Gum Guru Blog

Because xanthan gum is an exopolysaccharide from the organism Xanthamonas campestris and is alcohol precipitated to make the finished powdered form – it cannot be manufactured as 100% organic. However, we offer Ticaxan® Xanthan NGMO which can be used in finished products bearing the 95% organic ingredient label. 

download the xanthan origin infographic

Non GMO Project Verified logo

Non-GMO Project Verified Xanthan Available

To help food manufacturers meet the growing consumer demand for clean label ingredients, we also carry three grades of Non-GMO Project Verified Xanthan:

View a full list of all the products in our portfolio of Non-GMO Project Verified ingredients.

To talk with a Gum Guru® about your specific texture and stability needs, call our technical support hotline at +1-800-899-3953 / +1-410-273-7300 or chat online.


Article: Which gums should I use in my organic foods?

Documentation on Organic Compliant Ingredients, Natural Status, and Non-GMO Products

Gum Reference Chart

"Do you have any tips for dispersing xanthan gum without lumping?"

That's a question a salad dressing manufacturer asked when he called our technical support hotline recently and it's a common question in the food industry.

Whether you call them lumps, clumps, or fish-eyes, they've caused many headaches for food manufacturers. The pesky lumps can create obvious problems like clogged filters in production tanks or less obvious problems downstream like inconsistent viscosity in the finished product.

If you are having difficulty with undissolved gum, the solution likely requires making only a few minor changes to the first steps in your production process.


TIC Times newsletter Oct 2018The TIC Times newsletter is your source for the latest news on food texture & stability.

In this issue:

New Non-GMO Project Products Include Single Ingredients, Systems and Organic Certified Options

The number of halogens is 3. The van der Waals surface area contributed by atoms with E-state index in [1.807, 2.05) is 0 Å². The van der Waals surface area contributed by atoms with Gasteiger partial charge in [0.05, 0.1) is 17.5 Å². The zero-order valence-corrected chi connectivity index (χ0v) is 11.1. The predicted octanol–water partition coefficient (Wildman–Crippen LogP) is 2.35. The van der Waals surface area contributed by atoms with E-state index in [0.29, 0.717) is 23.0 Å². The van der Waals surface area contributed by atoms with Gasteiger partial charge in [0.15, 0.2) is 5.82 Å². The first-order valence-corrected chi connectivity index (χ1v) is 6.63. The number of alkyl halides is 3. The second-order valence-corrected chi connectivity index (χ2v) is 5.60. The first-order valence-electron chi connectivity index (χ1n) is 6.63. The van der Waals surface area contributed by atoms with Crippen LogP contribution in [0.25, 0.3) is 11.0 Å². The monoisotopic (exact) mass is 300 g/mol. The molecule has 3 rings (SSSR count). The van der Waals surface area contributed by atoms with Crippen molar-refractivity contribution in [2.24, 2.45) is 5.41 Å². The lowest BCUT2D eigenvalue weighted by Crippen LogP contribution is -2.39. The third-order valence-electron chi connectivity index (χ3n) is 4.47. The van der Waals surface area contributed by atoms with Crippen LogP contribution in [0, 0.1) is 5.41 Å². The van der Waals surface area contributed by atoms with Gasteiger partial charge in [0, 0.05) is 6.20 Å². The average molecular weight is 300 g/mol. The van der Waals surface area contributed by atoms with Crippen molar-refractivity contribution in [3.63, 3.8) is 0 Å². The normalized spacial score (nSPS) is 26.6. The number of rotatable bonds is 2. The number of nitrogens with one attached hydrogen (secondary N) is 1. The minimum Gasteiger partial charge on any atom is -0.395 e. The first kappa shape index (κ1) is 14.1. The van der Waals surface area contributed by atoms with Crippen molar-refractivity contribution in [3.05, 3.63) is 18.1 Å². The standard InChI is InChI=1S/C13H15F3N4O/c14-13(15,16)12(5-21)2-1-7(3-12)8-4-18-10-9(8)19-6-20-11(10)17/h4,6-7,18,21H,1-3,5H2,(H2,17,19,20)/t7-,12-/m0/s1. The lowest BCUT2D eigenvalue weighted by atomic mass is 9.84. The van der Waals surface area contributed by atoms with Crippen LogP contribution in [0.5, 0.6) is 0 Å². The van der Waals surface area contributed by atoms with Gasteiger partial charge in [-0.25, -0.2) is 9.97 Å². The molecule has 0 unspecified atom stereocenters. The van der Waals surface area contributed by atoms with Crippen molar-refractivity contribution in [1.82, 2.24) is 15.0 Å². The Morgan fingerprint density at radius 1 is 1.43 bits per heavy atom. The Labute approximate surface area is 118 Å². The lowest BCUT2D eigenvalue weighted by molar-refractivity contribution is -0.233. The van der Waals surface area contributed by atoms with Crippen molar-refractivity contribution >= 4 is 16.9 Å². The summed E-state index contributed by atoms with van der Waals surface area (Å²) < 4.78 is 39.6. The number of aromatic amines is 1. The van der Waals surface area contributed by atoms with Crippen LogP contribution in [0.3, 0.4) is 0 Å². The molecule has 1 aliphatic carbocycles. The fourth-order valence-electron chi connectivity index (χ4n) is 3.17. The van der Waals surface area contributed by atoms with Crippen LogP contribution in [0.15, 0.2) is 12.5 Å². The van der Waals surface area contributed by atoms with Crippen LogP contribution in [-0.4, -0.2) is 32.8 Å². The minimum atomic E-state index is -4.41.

SupplySide West Preview

Video: Reducing Vanilla Flavoring Use Rates in Your Ice Cream

5 Things to Know about Xanthan

Subscribe to the TIC Times newsletter and we'll deliver it right to your inbox

Keeping Costs in Check Doesn't Have to Mean Sacrificing Flavor, Texture & Stability

Video Transcript

Here at TIC we have a customer that produces vanilla ice cream 261 days per year. They produce 8,500 gallons of ice cream per production day and are looking to cut costs.

Our customer currently uses a guar and locust bean gum blend to enhance texture and stability and a 0.5% vanilla flavor use rate to enhance flavor.

They decided to reach out to our Gum Gurus to learn about cost savings options with hydrocolloids.

We suggested that they could save on production costs by decreasing the vanilla flavor use rate in their ice cream.

Our customer wondered if using less vanilla flavor would negatively affect their ice cream.

We suggested swapping out the standard gum blend for Caragum 200 FF, a proprietary blend that includes a flavorless guar that doesn't conflict with flavor.

With the help of our Gum Gurus, our customer figured out he could reduce his vanilla use and still maintain the same flavor and texture to achieve cost savings. Since reducing their vanilla use rate by 5%, our customer was able to see significant annual savings of up to $266,220 a year thanks to using Caragum 200 FF.

Reducing vanilla flavoring use case study

guide to reducing vanilla flavoring costs